The N.C. Department of Transportation has long symbolized what's wrong with state government. The agency has spent billions of dollars over the decades with few controls and little accountability, its budget viewed by legislators as a giant slush fund to further their political agendas. Its divisions have historically been headed by bureaucratic deadwood determined to maintain the status quo at any cost. Its powerful board has been a repository for political patronage, its members disdainful of citizen input unless it comes from their highway industry buddies. A culture of racism has permeated the agency, as evidenced by numerous discrimination lawsuits. A relic of a bygone era, DOT has practically defined the term institutional arrogance.
Public perceptions of DOT have not changed a lot in recent years. After Durham activists successfully derailed the misguided Eno Drive plan, a classic DOT steamroller concept, they're now furious that the alternative East End Connector is not one of the projects in the department's recently unveiled draft Transportation Improvement Program (TIP), which runs through 2012. "Is DOT nursing a grudge because Durham citizens successfully lobbied against their pet Eno Drive project?" wrote a local citizen in a letter to The Herald-Sun. "Because of its past actions, the DOT has very little credibility with the citizens of Durham," wrote another.
The decision to further delay Chapel Hill's Columbia Street project has tongues wagging in similar fashion. The subject of an intense dispute between the town and UNC, the project languished despite a 1998 agreement on the design after university officials decided they wanted more lanes. The two parties reached consensus in 2003 to keep the original design in exchange for town approval of UNC's coveted chiller plant, though some university officials remain less than enthusiastic about the compromise. That should have resolved the matter, however, and town planners expected the project--Chapel Hill's number one transportation priority--to be funded for completion in 2007. Instead, DOT pushed the date back to 2009, giving new life to old conspiracy theories. "Our suspicion is that some UNC booster in Raleigh is doing [UNC] a favor by going around the system and yanking the project," says a town official.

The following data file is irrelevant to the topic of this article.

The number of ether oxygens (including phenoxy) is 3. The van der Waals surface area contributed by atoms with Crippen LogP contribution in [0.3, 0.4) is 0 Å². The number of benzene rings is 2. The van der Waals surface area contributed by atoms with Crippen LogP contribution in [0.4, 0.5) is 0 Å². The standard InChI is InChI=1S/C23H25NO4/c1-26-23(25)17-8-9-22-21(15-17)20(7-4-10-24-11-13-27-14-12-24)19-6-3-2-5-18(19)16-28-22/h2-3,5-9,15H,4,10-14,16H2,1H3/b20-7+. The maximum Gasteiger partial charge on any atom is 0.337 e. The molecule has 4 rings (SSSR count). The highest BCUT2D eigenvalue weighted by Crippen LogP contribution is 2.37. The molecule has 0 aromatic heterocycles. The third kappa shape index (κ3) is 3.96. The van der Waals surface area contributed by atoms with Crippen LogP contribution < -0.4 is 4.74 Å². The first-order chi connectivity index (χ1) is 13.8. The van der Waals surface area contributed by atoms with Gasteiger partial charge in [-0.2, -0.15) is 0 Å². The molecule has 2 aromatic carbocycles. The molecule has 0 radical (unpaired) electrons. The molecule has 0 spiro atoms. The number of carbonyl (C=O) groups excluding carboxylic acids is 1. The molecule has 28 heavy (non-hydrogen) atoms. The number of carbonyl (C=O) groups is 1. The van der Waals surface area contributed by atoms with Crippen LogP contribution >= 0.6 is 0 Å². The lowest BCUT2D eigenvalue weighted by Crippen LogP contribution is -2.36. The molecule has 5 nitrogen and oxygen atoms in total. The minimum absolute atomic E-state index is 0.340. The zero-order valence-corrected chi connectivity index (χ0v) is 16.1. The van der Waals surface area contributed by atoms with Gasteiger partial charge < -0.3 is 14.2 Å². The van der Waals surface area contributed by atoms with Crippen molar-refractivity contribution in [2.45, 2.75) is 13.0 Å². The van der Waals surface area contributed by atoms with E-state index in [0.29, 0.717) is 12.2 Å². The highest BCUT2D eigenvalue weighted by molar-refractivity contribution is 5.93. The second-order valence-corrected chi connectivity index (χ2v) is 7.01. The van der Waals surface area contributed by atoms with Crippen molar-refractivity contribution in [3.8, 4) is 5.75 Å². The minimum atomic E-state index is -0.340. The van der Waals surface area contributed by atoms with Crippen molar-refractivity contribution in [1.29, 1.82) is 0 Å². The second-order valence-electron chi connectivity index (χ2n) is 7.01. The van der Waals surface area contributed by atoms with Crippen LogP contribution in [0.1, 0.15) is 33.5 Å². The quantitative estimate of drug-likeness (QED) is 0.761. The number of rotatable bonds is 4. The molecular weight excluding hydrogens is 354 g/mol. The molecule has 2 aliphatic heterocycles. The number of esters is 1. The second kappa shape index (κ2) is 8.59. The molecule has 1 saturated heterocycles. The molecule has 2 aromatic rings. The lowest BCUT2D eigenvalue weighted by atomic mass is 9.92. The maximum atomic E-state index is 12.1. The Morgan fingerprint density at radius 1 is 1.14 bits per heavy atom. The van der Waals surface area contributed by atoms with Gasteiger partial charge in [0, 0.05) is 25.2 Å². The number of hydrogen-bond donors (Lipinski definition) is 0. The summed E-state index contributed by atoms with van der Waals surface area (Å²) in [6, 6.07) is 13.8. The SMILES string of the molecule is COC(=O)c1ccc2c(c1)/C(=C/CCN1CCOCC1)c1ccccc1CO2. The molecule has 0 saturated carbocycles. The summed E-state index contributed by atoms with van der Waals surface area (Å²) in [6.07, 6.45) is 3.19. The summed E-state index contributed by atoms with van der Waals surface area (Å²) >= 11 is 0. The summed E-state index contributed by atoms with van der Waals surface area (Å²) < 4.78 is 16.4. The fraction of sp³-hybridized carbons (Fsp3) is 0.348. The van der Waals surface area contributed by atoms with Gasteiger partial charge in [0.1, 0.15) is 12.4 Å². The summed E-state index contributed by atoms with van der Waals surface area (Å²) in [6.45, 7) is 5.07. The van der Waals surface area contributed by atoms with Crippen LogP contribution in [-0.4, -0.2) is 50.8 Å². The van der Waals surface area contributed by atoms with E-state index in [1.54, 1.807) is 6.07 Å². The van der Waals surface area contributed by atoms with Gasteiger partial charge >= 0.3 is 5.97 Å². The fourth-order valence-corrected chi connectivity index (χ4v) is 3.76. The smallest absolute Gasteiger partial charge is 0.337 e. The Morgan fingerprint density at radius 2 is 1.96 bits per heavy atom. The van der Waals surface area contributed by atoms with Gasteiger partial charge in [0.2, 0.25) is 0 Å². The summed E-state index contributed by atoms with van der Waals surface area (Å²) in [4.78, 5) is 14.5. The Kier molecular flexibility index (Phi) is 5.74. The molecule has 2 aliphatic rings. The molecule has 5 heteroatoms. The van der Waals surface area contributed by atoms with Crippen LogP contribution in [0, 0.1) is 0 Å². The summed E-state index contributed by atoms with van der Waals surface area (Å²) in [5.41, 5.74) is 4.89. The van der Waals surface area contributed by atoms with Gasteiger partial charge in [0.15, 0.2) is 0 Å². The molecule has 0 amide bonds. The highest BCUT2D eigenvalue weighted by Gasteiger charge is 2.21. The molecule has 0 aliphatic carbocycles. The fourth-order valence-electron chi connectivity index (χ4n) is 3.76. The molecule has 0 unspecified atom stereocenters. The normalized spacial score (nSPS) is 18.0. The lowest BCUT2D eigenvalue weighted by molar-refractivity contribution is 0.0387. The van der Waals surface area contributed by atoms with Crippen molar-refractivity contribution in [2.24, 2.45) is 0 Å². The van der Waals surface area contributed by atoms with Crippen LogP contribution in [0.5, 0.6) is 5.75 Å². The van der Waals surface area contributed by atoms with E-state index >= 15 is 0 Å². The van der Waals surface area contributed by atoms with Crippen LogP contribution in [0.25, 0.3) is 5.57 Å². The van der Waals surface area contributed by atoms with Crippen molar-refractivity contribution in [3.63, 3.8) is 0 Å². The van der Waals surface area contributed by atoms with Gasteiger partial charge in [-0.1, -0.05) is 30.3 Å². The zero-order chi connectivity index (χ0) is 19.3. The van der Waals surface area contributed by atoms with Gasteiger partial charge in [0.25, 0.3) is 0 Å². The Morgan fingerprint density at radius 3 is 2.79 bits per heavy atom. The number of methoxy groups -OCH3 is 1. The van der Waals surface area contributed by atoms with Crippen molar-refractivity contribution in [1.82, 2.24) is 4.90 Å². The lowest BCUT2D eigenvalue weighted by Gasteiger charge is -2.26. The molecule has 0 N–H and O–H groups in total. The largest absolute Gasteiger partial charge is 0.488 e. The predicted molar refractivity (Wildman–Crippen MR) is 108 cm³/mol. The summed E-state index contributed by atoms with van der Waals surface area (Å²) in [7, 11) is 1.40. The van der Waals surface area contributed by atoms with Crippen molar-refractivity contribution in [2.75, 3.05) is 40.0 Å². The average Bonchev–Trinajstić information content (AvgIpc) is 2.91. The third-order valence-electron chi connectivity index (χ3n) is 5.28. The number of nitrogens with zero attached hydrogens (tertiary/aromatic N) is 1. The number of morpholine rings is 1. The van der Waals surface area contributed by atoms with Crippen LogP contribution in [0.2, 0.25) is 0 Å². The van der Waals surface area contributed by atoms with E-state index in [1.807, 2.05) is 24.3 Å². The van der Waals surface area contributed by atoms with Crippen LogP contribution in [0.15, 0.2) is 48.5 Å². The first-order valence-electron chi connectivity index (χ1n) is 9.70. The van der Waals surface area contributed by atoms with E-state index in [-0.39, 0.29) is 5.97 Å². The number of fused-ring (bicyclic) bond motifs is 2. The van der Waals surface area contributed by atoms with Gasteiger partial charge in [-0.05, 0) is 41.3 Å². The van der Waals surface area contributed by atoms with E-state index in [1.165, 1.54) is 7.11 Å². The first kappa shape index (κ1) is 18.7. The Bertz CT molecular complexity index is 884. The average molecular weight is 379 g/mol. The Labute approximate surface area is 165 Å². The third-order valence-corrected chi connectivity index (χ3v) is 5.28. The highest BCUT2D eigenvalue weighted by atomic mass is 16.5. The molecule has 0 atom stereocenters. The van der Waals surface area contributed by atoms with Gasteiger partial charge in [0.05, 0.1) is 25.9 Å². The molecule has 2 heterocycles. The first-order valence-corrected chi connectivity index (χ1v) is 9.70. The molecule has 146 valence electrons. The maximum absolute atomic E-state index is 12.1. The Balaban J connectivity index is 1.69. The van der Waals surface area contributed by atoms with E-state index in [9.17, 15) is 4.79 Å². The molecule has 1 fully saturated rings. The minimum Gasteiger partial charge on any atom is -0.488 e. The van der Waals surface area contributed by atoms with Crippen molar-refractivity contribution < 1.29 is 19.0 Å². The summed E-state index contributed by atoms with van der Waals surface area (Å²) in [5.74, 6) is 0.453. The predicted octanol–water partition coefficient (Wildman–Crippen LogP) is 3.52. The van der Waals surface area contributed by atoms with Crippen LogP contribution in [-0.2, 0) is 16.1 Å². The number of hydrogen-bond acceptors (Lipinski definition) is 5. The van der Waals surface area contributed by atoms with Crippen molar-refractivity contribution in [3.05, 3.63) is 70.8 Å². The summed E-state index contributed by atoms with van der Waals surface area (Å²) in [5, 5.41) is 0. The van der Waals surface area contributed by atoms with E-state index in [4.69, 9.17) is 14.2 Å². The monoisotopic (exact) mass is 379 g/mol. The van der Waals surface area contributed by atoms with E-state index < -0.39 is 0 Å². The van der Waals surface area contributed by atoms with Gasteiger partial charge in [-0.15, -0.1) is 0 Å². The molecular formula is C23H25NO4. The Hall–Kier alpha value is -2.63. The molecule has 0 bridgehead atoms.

The excuse DOT has offered for the delays is simple: The money just isn't there to move more quickly. In December, DOT revealed that projections showed the system running out of cash this fall, requiring a major rollback in the TIP project list and timetable. This surprised observers, who noted that just three years ago DOT carried a bank balance in excess of $900 million.
But the shortfall is real, and the reasons are more a reflection of positive changes DOT has made than any fiscal mismanagement or political machinations. In 2002, the legislature passed the Cash Allocation Management Act, which allowed DOT to draw down its cash balance with low-impact projects such as preservation and maintenance, signalization and public transportation rather than new roads. More importantly, DOT has been developing and enhancing an environmental stewardship policy the past five years that has led to a radical transformation of its road building practices and expedited numerous projects for the better.
Under the old DOT, engineers followed their asphalt muse, ignoring environmental and other inconvenient considerations, plowing ahead with new road projects--until they hit brick walls, often in the form of clean water and other federal regulations. This created huge bottlenecks, as mitigating environmental damage from new roads takes years, not weeks. Stalled projects meant wads of cash accumulating in the bank, as the money had been allocated for the projects but couldn't be spent until the problems were resolved.
Today, the environmental component is built into the planning process and integrated throughout the design and construction phases. DOT helped birth the Ecosystem Enhancement Program, an unprecedented collaboration between traditional foes DOT, the state Department of Environment and Natural Resources, and the U.S. Army Corps of Engineers that is the first of its kind in the nation. In 2003, DOT established the Office of Environmental Quality, which coordinates and oversees green programs department-wide. The chartering of 20 Rural Planning Organizations to mirror the state's urban transportation planning structure has given rural residents a level of access to the process they have not previously enjoyed, with consequent environmental benefits. These and other initiatives have garnered DOT more than 20 national awards from the Federal Highway Administration and other transportation agencies.